Customer Service | Help | FAQ | PEP-Easy | Report a Data Error | About
:
Login
PEP-Easy Tip: To save PEP-Easy to the home screen

PEP-Web Tip of the Day

To start PEP-Easy without first opening your browser–just as you would start a mobile app, you can save a shortcut to your home screen.

First, in Chrome or Safari, depending on your platform, open PEP-Easy from pepeasy.pep-web.org. You want to be on the default start screen, so you have a clean workspace.

Then, depending on your mobile device…follow the instructions below:

On IOS:

  1. Tap on the share icon Action navigation bar and tab bar icon
  2. In the bottom list, tap on ‘Add to home screen’
  3. In the “Add to Home” confirmation “bubble”, tap “Add”

On Android:

  1. Tap on the Chrome menu (Vertical Ellipses)
  2. Select “Add to Home Screen” from the menu

 

For the complete list of tips, see PEP-Web Tips on the PEP-Web support page.

Milton, J. (2018). From the Melanie Klein archive: Kleins further thoughts on loneliness. Int. J. Psycho-Anal., 99(4):929-946.

(2018). International Journal of Psycho-Analysis, 99(4):929-946

From the Melanie Klein archive: Kleins further thoughts on loneliness

Jane Milton

The author brings to light previously unpublished material from the part of the Melanie Klein archive that deals with the subject of Kleins last, posthumously published paper On the sense of loneliness. Here are found four differing versions of the loneliness paper, written between 1958 and 1960, and prepared for spoken presentations to different audiences. The author gives evidence from Kleins copious additional notes that she intended to write a whole book or monograph dealing with the topic of loneliness from a psychoanalytic point of view. At the time of Kleins death, as well as elaborating her own thinking on the topic of loneliness, she was gathering and incorporating the comments of a number of close colleagues on her work. Previously unpublished letters to Klein from Wilfred Bion and Elliott Jaques are included in this paper, as are extracts from Kleins own notes, organized under a number of headings. Without attempting to analyse the material in any depth, the author suggests that some of the themes Klein was working on may have had particular relevance for her personally in what turned out to be the very last months of her life.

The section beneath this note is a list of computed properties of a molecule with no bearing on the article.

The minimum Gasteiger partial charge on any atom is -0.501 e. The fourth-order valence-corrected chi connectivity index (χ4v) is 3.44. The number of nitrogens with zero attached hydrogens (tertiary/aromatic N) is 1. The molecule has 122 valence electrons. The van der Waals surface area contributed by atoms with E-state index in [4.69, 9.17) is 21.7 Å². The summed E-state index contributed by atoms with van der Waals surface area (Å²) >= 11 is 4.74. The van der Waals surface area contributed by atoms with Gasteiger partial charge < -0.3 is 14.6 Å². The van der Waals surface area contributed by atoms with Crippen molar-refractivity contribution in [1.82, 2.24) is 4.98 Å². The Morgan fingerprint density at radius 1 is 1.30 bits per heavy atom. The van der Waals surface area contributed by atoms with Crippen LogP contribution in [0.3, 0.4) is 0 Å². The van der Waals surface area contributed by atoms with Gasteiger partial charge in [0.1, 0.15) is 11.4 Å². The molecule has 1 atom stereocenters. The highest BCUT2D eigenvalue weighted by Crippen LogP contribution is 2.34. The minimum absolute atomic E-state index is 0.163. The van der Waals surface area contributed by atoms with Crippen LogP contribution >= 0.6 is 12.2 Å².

[This is a summary excerpt from the full text of the journal article. The full text of the document is available to journal subscribers on the publisher's website here.]

Copyright © 2020, Psychoanalytic Electronic Publishing, ISSN 2472-6982 Customer Service | Help | FAQ | Download PEP Bibliography | Report a Data Error | About

WARNING! This text is printed for personal use. It is copyright to the journal in which it originally appeared. It is illegal to redistribute it in any form.